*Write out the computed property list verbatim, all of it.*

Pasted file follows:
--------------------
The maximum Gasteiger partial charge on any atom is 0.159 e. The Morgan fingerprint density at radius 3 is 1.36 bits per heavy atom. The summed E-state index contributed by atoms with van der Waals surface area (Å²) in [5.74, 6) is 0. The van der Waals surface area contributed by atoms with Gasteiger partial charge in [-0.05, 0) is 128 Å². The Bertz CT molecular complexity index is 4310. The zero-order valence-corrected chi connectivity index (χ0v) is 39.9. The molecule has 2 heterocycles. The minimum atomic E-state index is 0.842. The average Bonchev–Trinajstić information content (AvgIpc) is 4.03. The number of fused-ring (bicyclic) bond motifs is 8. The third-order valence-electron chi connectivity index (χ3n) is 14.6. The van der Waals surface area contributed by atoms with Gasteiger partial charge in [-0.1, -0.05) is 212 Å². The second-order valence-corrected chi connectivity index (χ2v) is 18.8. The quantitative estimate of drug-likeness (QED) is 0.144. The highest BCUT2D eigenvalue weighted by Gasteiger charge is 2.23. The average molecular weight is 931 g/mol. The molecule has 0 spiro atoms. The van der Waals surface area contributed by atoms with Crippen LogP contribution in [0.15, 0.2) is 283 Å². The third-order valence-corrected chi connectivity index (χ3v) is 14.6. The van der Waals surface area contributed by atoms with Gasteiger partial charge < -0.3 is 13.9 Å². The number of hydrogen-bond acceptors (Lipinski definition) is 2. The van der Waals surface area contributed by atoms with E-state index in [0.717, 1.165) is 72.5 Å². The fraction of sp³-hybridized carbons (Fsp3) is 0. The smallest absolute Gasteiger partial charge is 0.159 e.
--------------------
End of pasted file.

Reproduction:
The maximum Gasteiger partial charge on any atom is 0.159 e. The Morgan fingerprint density at radius 3 is 1.36 bits per heavy atom. The summed E-state index contributed by atoms with van der Waals surface area (Å²) in [5.74, 6) is 0. The van der Waals surface area contributed by atoms with Gasteiger partial charge in [-0.05, 0) is 128 Å². The Bertz CT molecular complexity index is 4310. The zero-order valence-corrected chi connectivity index (χ0v) is 39.9. The molecule has 2 heterocycles. The minimum atomic E-state index is 0.842. The average Bonchev–Trinajstić information content (AvgIpc) is 4.03. The number of fused-ring (bicyclic) bond motifs is 8. The third-order valence-electron chi connectivity index (χ3n) is 14.6. The van der Waals surface area contributed by atoms with Gasteiger partial charge in [-0.1, -0.05) is 212 Å². The second-order valence-corrected chi connectivity index (χ2v) is 18.8. The quantitative estimate of drug-likeness (QED) is 0.144. The highest BCUT2D eigenvalue weighted by Gasteiger charge is 2.23. The average molecular weight is 931 g/mol. The molecule has 0 spiro atoms. The van der Waals surface area contributed by atoms with Crippen LogP contribution in [0.15, 0.2) is 283 Å². The third-order valence-corrected chi connectivity index (χ3v) is 14.6. The van der Waals surface area contributed by atoms with Gasteiger partial charge < -0.3 is 13.9 Å². The number of hydrogen-bond acceptors (Lipinski definition) is 2. The van der Waals surface area contributed by atoms with E-state index in [0.717, 1.165) is 72.5 Å². The fraction of sp³-hybridized carbons (Fsp3) is 0. The smallest absolute Gasteiger partial charge is 0.159 e.